SNARKs are rapidly becoming more important in the context of bitcoin and its adoption. The bitcoin blockchain stands as the most resilient and accessible global settlement layer for the internet. But despite this significant value proposition, bitcoin's functionality is limited by the simplistic nature of its scripting language, Script.

The ability to verify off-chain arbitrary computations—such as those executed on "Layer 2" solutions—without actually performing them on-chain, presents a unique opportunity to securely enhance the privacy, expressivity, and scalability of bitcoin. SNARKs, which are also often simply referred to as zero-knowledge proofs, provide a powerful means to achieve this.

In this blog, we will explore the evolution and importance of SNARKs, tracing some of the key technological advancements made in the last few decades.

##### Introduction to Interactive Proofs

In mathematics and logic, proofs are essential for establishing the truth of theorems and propositions based on axioms (i.e. self-evident truths) and previously established statements. A classic example of this method is Euclid’s proof that there are infinitely many prime numbers. To demonstrate this, Euclid began with the assumption that there is a finite list of all prime numbers. By multiplying all the primes in this list together and adding one to the total, he created a new number. This number couldn’t be divided evenly by any prime in the list—each division would leave a remainder of one. Therefore, this new number must either be prime itself or have prime factors that are not included in the original list. In either scenario, it reveals the existence of additional prime numbers beyond those initially considered, which leads to the conclusion that there must be infinitely many primes.

This logical progression from axioms, such as any integer greater than one is either a prime itself or can be factored into primes, to conclusion is central to mathematical proofs. It is a powerful illustration of how significant discoveries can be made by starting from basic principles and applying rigorous logical reasoning.

Now consider a scenario similar to a game show where you know the answer to a hidden riddle but can't reveal it directly. The host (the verifier) asks you (the prover) questions to try and figure out if you know the answer (the secret). You strategically answer these questions to provide "evidence" of the knowledge without ever giving away the secret itself. Unlike the one-way nature of Euclid’s axiomatic proof, this method introduces the concept of back-and-forth dialogues between the prover and the verifier. This interactive interpretation of proof led to the development of what is known in the literature as an interactive proof (IP).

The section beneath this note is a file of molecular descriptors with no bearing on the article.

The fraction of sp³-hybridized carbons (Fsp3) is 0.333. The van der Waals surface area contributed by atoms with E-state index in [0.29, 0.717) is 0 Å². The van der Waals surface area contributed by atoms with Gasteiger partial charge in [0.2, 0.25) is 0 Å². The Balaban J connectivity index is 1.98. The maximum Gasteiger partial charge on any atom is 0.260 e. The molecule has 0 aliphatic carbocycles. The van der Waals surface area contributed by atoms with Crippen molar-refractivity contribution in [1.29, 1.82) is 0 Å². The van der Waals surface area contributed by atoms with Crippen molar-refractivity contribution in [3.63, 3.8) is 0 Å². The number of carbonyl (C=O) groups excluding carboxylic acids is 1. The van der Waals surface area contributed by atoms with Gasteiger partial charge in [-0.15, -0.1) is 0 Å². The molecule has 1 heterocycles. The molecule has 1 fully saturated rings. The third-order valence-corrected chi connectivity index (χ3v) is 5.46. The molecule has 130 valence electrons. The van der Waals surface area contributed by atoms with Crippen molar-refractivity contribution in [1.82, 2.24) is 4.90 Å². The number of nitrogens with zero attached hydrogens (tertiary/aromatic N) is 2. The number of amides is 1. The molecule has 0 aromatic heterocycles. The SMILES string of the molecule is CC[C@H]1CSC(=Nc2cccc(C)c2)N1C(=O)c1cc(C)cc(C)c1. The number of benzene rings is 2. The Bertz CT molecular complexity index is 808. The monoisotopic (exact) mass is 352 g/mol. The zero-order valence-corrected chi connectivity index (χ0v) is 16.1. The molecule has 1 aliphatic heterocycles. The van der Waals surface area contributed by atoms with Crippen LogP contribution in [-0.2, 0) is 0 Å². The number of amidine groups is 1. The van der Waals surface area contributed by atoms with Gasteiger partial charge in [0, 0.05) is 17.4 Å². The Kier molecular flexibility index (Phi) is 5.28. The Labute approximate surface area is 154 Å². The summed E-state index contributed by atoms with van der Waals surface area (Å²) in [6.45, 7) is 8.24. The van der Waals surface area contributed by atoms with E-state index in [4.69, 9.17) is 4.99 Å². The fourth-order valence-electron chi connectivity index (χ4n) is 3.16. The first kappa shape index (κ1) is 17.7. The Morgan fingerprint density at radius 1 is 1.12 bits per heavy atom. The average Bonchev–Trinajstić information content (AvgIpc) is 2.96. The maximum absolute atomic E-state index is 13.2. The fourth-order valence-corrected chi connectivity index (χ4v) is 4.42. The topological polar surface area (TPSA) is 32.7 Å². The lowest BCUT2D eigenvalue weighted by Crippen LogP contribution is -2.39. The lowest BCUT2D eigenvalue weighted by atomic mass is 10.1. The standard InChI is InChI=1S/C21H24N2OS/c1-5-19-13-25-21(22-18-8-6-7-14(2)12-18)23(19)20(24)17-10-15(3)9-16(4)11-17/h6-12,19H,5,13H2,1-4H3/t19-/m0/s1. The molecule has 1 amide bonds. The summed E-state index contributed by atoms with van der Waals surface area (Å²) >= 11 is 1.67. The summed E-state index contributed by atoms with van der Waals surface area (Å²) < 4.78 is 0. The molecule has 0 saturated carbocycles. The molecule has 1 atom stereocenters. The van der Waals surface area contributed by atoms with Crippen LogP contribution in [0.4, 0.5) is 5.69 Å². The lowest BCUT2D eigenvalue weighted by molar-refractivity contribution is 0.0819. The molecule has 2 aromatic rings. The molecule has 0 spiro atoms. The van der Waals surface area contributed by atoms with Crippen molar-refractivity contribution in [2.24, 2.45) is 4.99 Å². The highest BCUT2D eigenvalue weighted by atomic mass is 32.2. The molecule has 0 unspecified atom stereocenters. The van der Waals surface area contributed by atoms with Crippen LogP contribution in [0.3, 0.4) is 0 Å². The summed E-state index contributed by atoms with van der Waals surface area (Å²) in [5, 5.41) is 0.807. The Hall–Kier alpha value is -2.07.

##### Why Interact in the First Place?

The concept of interactive proof might be more familiar than we realize. Much like how we intuitively engage in back-and-forth exchanges to clarify misunderstandings or build consensus with friends and family, similar interactions can prove complex mathematical statements between machines.

Consider tackling problems within the NP complexity class, such as the canonical Boolean satisfiability problem (SAT) that asks whether a given Boolean formula (e.g. \(x\) AND NOT \(y\)) can be satisfied by some assignment of its variables (e.g: \(x\) = True, \(y\) = False). While finding an efficient algorithm to solve SAT still remains challenging, verifying a proposed solution (also known as “witness”, \(|w|\)) is straightforward and computationally easy. But then we ask ourselves: if verifying NP problems is already easy, why bother with interactive proofs at all? Why not simply send the witness?

Interactive proofs add two significant improvements in this context.

First, they offer a means to reduce the communication complexity below the cost of sending the witness. Rather than transmitting the entire solution (which can be very large for large computation), a prover can engage in a dialogue with the verifier, responding to specific challenges. This interaction allows the prover to demonstrate the correctness of the solution while transmitting significantly less data than the full \(|w|\).